Early Pregnancy Assessment
Early Pregnancy Assessment
The Early Pregnancy Assessment Unit is part of the Gynaecology Assessment Unit, which offers help and support for those experiencing problems in early pregnancy up to 16 weeks.
People can self-refer to the unit by contacting 01924 541135 or through their GP, midwife, hospital doctor, Emergency Department staff if they have:
- vaginal bleeding in early pregnancy
- pain in early pregnancy
- previous ectopic or molar pregnancy with a new pregnancy
- a new pregnancy and under the care of the recurrent miscarriage clinic. You will often be seen at around 6 -7 weeks for a reassurance scan.
Once you have been referred you will be contacted by a member of staff who will initially offer a triage assessment over the phone. If an appointment is necessary you will be offered a time to attend the unit for an ultrasound scan or to be assessed by the doctor.
Following the scan:
- People who still have an ongoing pregnancy will be discharged back to the care of their midwife.
- People who are diagnosed with a pregnancy loss will be offered treatment or advised depending on the type of pregnancy loss.
Types of early pregnancy loss
Miscarriage is the most common type of pregnancy loss. For many people who experience miscarriage it isn’t just a physical loss, but the loss of hopes and dreams for the future.
We appreciate that this is a very difficult and painful time, this leaflet aims to answer some of the many questions you will have about what has happened.
This video animation tells the story of one couple’s experience of miscarriage. It has been created to raise awareness and help others to see that what they are going through is completely normal.
Less-common types of pregnancy loss: Ectopic and molar pregnancies
- Information leaflet about ectopic pregnancy
- Information leaflet about molar pregnancy / Hydatidiform mole
Visit the Miscarriage Association website which has a wide range of information as well as the different ways you can access support.
In some miscarriages the uterus (womb) empties itself completely. But in others an ultrasound scan shows that the baby has died or not developed but has not yet been miscarried.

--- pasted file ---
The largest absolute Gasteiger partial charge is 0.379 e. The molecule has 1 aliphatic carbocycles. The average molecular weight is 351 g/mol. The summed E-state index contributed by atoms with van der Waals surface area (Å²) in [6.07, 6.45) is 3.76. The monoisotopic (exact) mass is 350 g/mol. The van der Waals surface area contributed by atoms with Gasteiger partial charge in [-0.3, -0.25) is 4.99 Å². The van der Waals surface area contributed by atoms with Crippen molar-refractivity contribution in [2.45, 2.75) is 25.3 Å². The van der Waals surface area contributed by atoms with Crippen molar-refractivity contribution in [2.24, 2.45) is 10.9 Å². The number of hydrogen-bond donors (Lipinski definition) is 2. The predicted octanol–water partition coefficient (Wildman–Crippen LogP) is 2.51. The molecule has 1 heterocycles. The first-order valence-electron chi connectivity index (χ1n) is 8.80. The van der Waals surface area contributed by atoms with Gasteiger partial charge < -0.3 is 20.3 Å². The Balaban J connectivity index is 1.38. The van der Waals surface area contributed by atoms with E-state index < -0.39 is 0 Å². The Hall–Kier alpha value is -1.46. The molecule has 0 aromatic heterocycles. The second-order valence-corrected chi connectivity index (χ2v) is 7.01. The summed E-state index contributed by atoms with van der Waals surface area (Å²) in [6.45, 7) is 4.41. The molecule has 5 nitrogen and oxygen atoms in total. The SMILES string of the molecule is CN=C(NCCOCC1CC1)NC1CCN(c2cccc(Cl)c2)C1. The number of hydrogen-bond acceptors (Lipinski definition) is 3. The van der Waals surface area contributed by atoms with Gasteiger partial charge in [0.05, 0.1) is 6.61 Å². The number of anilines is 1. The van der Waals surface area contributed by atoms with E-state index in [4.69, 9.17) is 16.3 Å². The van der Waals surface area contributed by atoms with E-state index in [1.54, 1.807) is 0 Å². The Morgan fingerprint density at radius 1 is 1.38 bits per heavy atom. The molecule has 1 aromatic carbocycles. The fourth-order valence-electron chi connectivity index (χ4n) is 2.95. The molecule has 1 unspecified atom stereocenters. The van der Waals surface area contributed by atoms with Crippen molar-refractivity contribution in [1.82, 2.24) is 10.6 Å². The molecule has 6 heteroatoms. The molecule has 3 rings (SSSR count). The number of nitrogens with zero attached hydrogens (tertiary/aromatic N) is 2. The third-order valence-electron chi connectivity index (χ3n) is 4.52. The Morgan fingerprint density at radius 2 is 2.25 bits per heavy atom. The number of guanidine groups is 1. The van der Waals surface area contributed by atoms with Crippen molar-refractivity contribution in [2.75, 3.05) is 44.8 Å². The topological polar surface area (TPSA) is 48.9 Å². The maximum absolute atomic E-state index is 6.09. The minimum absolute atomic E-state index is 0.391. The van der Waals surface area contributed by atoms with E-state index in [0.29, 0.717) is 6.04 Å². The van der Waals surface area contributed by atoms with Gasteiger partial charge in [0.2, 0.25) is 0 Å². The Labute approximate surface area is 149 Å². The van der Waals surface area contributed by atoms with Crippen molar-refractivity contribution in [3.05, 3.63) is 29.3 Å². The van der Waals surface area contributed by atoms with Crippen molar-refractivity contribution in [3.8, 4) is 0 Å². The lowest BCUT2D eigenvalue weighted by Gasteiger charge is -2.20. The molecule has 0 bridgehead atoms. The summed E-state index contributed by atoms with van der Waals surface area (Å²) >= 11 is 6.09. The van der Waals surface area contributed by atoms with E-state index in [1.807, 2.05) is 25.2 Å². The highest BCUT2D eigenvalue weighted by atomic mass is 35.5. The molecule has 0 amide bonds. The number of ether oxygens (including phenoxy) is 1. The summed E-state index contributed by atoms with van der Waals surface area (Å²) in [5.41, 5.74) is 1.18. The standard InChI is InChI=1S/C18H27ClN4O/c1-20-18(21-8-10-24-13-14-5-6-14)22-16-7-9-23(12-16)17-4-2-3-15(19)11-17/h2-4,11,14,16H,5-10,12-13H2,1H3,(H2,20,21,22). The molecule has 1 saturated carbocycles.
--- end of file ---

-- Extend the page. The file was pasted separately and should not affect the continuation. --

This leaflet describes the different ways these kinds of miscarriages can be managed and what you might expect for each option.
- Natural management: Many people are able to return home after their scan where their miscarriage will complete naturally. (include Trust leaflet – get the updated version)
In some cases additional treatment is needed such as:
- medical management which involves taking medication
- surgical management with either a general or local anaesthetic
- expectant management.
After care support
An early pregnancy loss can be a deeply distressing experience – both physically and emotionally and we want to ensure that you are able to access the support you need during this difficult time. Patients who are experiencing a loss are given contact numbers and information on how to obtain support from the Miscarriage Association. If counselling is required then people are signposted to Charlie’s Angels for further support.
Once you have been discharged from our care you can still contact us if you have any questions or problems.
Pregnancy after loss
For many people who have experienced pregnancy loss, finding out they are pregnant again can bring with it a mixture of hope and fear, along with a range of other feelings.
You might find it helpful to talk to your GP, midwife or early pregnancy staff if you are feeling anxious.
The miscarriage association have put together a collection of stories about experiences of pregnancy after loss.
Clinical Nurse Specialists for early pregnancy
Carole Johnston / Nicky Hewitt, Clinical Nurse Specialists for early pregnancy: 01924 541123
Gynaecology assessment unit: 01924 541135